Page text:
For those unsure of what a weather spotter/storm spotter does,
The past week saw a strong cold front making landfall over the Western Cape and then proceeding move in an easterly direction where it also managed to cause temperatures to drop low enough for snow on the Eastern Cape mountains as well as the KwaZulu-Natal midlands. The town of Kokstad had minimum temperatures of around -3 with maximums just reaching about 6 degrees. Temperatures on Friday morning the 27th May 2011 in Johannesburg dropped down to single digits and saw residents sacrificing the warmth of their hands to tweet and update their facebook statuses on just how cold the morning was.
Snow is not that uncommon in May and it would most certainly appear that winter has now become settled, right on time too.
Looking ahead at the models it looks like a very week 2 or so weeks coming up for Cape Town and even parts of the Eastern Cape and Kwazulu Natal, though for the most part many of the cold fronts will not bring rain to the Gauteng area.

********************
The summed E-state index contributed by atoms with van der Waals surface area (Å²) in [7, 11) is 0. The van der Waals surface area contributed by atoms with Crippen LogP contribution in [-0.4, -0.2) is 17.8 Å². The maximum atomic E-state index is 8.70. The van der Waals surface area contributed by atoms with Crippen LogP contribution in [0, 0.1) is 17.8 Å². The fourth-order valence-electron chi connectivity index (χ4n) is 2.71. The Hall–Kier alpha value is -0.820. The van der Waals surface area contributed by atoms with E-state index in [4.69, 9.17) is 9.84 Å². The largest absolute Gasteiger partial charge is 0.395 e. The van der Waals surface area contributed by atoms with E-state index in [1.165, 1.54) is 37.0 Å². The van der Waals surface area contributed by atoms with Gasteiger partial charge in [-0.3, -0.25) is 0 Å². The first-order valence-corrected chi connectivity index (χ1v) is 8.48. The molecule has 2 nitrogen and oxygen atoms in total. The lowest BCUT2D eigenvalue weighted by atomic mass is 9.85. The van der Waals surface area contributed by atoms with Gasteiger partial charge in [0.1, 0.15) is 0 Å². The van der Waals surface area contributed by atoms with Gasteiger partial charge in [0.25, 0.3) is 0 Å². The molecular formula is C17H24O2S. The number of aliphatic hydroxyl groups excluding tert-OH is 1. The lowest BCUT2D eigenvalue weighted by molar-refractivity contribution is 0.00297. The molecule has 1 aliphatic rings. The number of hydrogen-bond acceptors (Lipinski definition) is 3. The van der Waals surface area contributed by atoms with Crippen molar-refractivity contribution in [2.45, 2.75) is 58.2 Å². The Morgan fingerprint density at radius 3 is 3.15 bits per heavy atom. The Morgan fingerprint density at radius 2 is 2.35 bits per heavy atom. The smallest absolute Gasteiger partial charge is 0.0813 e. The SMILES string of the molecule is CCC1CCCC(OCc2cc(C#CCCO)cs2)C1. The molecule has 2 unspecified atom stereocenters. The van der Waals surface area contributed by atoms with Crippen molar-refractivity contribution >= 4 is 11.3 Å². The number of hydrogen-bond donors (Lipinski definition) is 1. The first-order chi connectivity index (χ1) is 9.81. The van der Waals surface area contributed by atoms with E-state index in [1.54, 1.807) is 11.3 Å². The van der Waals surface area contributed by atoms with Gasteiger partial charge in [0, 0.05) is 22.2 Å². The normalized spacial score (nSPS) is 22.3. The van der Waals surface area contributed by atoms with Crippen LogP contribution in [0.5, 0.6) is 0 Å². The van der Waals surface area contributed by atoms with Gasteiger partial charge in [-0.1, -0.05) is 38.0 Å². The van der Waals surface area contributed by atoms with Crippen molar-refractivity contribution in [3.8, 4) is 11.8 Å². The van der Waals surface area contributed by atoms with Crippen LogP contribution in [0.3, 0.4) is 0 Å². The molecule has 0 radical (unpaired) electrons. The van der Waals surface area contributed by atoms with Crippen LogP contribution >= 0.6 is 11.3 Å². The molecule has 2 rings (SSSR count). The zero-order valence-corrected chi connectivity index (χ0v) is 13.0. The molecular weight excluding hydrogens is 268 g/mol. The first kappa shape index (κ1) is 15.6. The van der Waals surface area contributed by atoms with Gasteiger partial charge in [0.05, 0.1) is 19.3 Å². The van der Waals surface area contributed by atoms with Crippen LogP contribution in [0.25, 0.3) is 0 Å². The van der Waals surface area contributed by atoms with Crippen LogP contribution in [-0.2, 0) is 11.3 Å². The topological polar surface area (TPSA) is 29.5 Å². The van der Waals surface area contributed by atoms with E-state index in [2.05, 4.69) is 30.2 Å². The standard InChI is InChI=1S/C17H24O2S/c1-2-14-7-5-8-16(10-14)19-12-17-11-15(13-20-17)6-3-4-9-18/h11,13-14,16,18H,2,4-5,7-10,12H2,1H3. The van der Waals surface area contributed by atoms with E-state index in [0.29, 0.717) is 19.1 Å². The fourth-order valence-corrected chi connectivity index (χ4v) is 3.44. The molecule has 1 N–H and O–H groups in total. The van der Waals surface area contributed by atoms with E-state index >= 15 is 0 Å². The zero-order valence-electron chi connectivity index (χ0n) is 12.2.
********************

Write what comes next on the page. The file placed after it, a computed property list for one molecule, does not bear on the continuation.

There are a total of 6 cold fronts forecast to make landfall in the Western Cape over the next 15 odd days, of which 1 of them appears to be a weak front, the rest all likely to bring down temperatures and bring some decent rains.
The most interesting of the systems shown by the latest GFS model run as of 16:00 on Friday 27th May is the approach and landfall of a large cut-off low pressure system which arrives around the end of the first week of June. The GFS is showing this cut off low bringing rain to almost all parts of the country extending from the south right through to the northern parts of the country. The cut-off low has an estimated central pressure of around 1004 so it’s not that deep, so wind associated with the system won’t be as bad as often the case with winter cut-off lows.
These model projections are still far out and are almost certain to change over the next few days and weeks, so stay tuned for updates on these outputs.